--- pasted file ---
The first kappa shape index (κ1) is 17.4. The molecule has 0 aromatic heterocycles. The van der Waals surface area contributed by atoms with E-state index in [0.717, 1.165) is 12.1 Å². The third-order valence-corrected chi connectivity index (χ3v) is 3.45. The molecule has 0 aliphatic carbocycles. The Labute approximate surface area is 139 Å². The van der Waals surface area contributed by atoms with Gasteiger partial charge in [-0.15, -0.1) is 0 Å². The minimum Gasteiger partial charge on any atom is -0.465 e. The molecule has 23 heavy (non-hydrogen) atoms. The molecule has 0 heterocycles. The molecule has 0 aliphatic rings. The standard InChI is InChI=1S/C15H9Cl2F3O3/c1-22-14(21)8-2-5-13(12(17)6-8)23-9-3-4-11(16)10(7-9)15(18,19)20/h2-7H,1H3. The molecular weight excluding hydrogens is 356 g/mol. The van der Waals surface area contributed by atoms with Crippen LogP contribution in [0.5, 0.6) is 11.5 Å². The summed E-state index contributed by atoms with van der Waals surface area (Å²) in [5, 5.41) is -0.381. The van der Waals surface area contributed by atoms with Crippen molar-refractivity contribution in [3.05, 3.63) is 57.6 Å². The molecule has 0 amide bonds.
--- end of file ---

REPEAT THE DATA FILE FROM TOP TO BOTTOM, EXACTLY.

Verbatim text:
The first kappa shape index (κ1) is 17.4. The molecule has 0 aromatic heterocycles. The van der Waals surface area contributed by atoms with E-state index in [0.717, 1.165) is 12.1 Å². The third-order valence-corrected chi connectivity index (χ3v) is 3.45. The molecule has 0 aliphatic carbocycles. The Labute approximate surface area is 139 Å². The van der Waals surface area contributed by atoms with Gasteiger partial charge in [-0.15, -0.1) is 0 Å². The minimum Gasteiger partial charge on any atom is -0.465 e. The molecule has 23 heavy (non-hydrogen) atoms. The molecule has 0 heterocycles. The molecule has 0 aliphatic rings. The standard InChI is InChI=1S/C15H9Cl2F3O3/c1-22-14(21)8-2-5-13(12(17)6-8)23-9-3-4-11(16)10(7-9)15(18,19)20/h2-7H,1H3. The molecular weight excluding hydrogens is 356 g/mol. The van der Waals surface area contributed by atoms with Crippen LogP contribution in [0.5, 0.6) is 11.5 Å². The summed E-state index contributed by atoms with van der Waals surface area (Å²) in [5, 5.41) is -0.381. The van der Waals surface area contributed by atoms with Crippen molar-refractivity contribution in [3.05, 3.63) is 57.6 Å². The molecule has 0 amide bonds.